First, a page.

September 16, 2012

'Officers and Men Alike Were Heroes': Lancaster at South Mountain

Location: Middletown, MD 21769, USA
The Battle for Fox's Gap, in which the 45th Pennsylvania participated.
(Library of Congress)
Corresponding to Friday's 150th anniversary of the Battle of South Mountain, here are some words and images of those Lancasterians involved in the assaults that succeeded in knocking Confederates off their lofty defensive positions and opening the way for McClellan to strike at Lee's scattered army.  Judging solely by number casualties, the Battle of South Mountain, which took place on September 14, 1862, in three different gaps in the mountain range, actually probably was more significant for the people of Lancaster than the Battle of Antietam a couple days later, reflecting the key roles several Lancaster companies played.

Hat belonging to Col./Brig. Gen. Thomas Welsh
(Richard Abel Collection)
Specifically, seven companies recruited in Lancaster County could count the day's attacks among their proudest moments of the entire war.  All participated in the assaults on two nearby gaps, Turner's and Fox's, along the National Road as it shot west from Frederick.

South of the National Road at Fox's Gap, a brigade under Col. Thomas Welsh of Columbia had deployed at the base of a hill whose crest Confederate artillery and infantry occupied.  Welsh's command included his old regiment, the 45th Pennsylvania, of which Companies B and K were recruited in Marietta and Columbia, Lancaster County.

The regiment's soldier-correspondent to the Columbia Spy, who I think I determined to be Corp. George H. Stape of Company K, picked up the story in a letter dated September 15 published on October 4:
We remained under a terrible fire from the Rebel artillery and infantry for five hours on that day, and after having charged up a hill, we succeeded in driving them away in total confusion.  After we had shot away all our cartridges we went at them with the bayonet, and soon had great heaps of dead Rebels in our front.  Our own loss was terrible.  Behind us lay our dead and wounded, literally covering the ground.  Not a man in this great old Regiment faltered.  Our wounded comrades fell shouting "Forward!"--not even a man left the ranks to bear off the wounded; all felt the great responsibility resting on them, and determined to conquer or die.  Officers and men alike were heroes!  You should have heard the shouts of victory echoing through the old mountain as the Rebels fled in terror down the hill!  

Chaplain William J. Gibson
45th Pennsylvania
(R. Abel Collection)
Both Companies B and K lost two men killed in the action and about ten-fifteen men wounded to various degrees of severity. Word of the battle and its accompanying casualty list reached Lancaster fairly rapidly thanks to the efforts of the regiment's chaplain, William J. Gibson.  A complete list of killed and wounded for the entire regiment was printed in the September 20 Columbia Spy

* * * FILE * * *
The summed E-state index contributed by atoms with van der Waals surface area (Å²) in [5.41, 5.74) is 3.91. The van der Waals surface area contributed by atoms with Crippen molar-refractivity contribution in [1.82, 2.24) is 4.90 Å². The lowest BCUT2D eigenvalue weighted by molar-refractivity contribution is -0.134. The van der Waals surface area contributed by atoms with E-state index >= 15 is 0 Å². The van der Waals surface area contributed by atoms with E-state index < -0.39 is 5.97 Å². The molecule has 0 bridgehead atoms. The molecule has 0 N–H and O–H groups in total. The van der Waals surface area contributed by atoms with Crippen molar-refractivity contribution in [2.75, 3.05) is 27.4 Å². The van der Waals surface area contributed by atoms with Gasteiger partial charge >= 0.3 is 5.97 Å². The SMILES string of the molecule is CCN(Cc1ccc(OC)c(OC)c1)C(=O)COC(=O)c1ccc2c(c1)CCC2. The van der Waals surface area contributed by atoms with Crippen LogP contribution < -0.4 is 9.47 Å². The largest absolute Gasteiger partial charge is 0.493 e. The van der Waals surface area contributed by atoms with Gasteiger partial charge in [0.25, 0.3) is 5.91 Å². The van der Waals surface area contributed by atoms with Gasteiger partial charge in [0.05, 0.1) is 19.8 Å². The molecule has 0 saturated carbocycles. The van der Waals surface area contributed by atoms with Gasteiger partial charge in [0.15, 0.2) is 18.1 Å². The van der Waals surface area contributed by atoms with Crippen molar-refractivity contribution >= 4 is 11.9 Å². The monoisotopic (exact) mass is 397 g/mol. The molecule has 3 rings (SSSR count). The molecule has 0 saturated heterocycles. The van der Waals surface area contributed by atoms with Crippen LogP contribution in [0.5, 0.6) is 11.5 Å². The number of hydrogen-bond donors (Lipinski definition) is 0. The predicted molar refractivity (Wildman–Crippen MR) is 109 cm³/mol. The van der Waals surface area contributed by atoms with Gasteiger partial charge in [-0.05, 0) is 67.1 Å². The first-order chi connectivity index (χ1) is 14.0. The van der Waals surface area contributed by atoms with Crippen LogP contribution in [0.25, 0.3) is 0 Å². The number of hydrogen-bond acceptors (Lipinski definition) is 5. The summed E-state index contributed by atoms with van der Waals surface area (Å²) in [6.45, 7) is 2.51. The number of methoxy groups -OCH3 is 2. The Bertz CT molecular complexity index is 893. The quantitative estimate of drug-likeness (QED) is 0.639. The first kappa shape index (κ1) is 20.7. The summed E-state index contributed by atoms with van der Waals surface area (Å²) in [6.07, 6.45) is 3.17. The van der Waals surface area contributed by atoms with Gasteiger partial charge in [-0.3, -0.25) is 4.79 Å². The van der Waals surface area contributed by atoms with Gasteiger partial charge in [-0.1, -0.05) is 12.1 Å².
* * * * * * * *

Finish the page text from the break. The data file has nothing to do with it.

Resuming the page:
On the northern end of the advance, the Pennsylvania Reserves had the task of moving up a steep, rocky mountain ridge to push the Confederates off the top.  Lancaster County sent six companies as part of the division: Companies B (Lancaster), D (Safe Harbor), and E (Lancaster), 1st Pennsylvania Reserves, Co. G of the 2nd Penna. Reserves (Hempfield), and Co. K of the 5th Penna. Reserves (Columbia).  All belonged to the brigade of Truman Seymour, who occupied the Union line's northernmost position and had the task of charging up the mountain and turning the Confederate left flank.

A soldier-correspondent in Company K, 5th Pennsylvania Reserves, who wrote under the pseudonym "Orderly" (I'm sure it wouldn't be too much work to figure out who this is) gave an account of the assault for the September 27 Columbia Spy, which included:
Adj. Calvin Budding
45th Pennsylvania
Wounded in battle
(R. Abel Collection)
The Reserves, after marching 18 miles, came up with the extreme left of the rebel army, on the mountain top, at 5 o'clock P.M.; the position was a strong one.  The 5th, 1st and Bucktails drove the enemy from rock to rock and hill to hill.  The Rebels took advantage of stone walls, into which many of them were burrowed.  I passed over the battle field this morning; it seems almost incredible that the enemy was driven from a position almost impregnable.  The hills were covered with the dead and wounded.  Amongst them could be found officers of every grade.  You can have an idea of the consummate courage of the brave boys of the 5th, and the manner in which they were handled, when I state that they, the 1st and the Bucktails charged the enemy and drove them over three hills, a mile at least.  After the battle Col. Fisher gave the order "centre dress stack arms," which was done in as perfect order as on dress parade.  Company K suffered severely.  John a. Hogendobler was killed almost instantly, the ball passed through his body and entered the breast of Sergeant Wells, fracturing the bone.  I think he will recover.  Thomas Bennett, two fingers off, and shot through the legs; Patrick Summers was shot through the thigh--doing well, as is also Bennett;* Nicely was shot in the calf of leg; Dan'l Gohn shot in the finger.  I have many incidents to relate but must defer them.  Lieut. Caldwell commanded in the action.  Gen. Hooker, ("fighting Joe,") and other Generals complimented our boys very highly for their courage.
John Hogendobler was buried to the rear of a small log house on the battle field, and a head-board placed in the ground with the name of Company, Regiment, and late residence on nit; the grave is about twenty-five yards north of the house, by a large rock and fence.
* Since died in hospital at Frederick. 
With the passes through South Mountain cleared, the stage was set for the Battle of Antietam. 

Additional References:

No comments:

Post a Comment